Publication Date


Document Type


First Advisor

Miranda, Wilma

Degree Name

M.S. Ed. (Master of Education)

Legacy Department

Department of Leadership and Educational Policy Studies


School management and organization--Illinois; Educational change--Illinois


The purpose of this study was to trace the efforts of one Chicago suburban elementary school to implement change from 1992 to 1993. The changes were instituted in response to parent pressure for modification of the curriculum and instruction. Community tensions arose over the needs of a racially and economically diverse student population. Descriptive summaries of meetings and events held in the Chatsworth Avenue School community (involving the principal, parents, teachers, and selected central staff people) are presented. The final outcome of these efforts was a plan for change called "The Chatsworth Avenue Model," a one-of-its-kind, individualized design of programs and practices intended to implement change at the school level. Several methods were used in this policy study to elicit perspectives from the main "players" involved in the process of a model implementation at Chatsworth Avenue School. Personal interviews were conducted with selected district administrators, parents, and teachers in the school community. Sources also included proceedings of both planned and impromptu faculty meetings, public relations related materials, newspaper reports, community flyers, and communication reports to parents. The conclusion derived from this study indicates that the Chatsworth Avenue Model, which was represented as a "bottom-up" movement in educational policy, depended heavily on "top-down" planning. Implications are drawn for improving the teacher/administration relations in policy planning and implementation.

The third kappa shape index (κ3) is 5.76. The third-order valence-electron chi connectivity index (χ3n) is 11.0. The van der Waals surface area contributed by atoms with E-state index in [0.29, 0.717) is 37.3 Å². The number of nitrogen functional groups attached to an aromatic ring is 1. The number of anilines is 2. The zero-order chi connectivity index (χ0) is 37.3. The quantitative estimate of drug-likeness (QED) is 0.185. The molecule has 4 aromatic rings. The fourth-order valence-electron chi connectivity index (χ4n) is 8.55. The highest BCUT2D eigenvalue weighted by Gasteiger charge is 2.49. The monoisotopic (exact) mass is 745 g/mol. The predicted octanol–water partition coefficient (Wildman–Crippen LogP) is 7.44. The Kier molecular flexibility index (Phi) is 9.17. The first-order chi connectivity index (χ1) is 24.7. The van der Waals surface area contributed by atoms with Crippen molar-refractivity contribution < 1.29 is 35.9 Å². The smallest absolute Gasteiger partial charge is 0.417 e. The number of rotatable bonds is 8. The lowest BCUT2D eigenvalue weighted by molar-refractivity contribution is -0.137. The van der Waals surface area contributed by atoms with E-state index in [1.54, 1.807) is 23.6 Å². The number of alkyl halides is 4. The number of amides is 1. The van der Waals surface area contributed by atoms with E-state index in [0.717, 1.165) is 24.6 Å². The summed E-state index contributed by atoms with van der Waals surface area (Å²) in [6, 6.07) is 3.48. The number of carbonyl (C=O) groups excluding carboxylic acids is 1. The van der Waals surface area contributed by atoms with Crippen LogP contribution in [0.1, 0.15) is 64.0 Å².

Includes bibliographical references (pages [114]-117)


181 pages




Northern Illinois University

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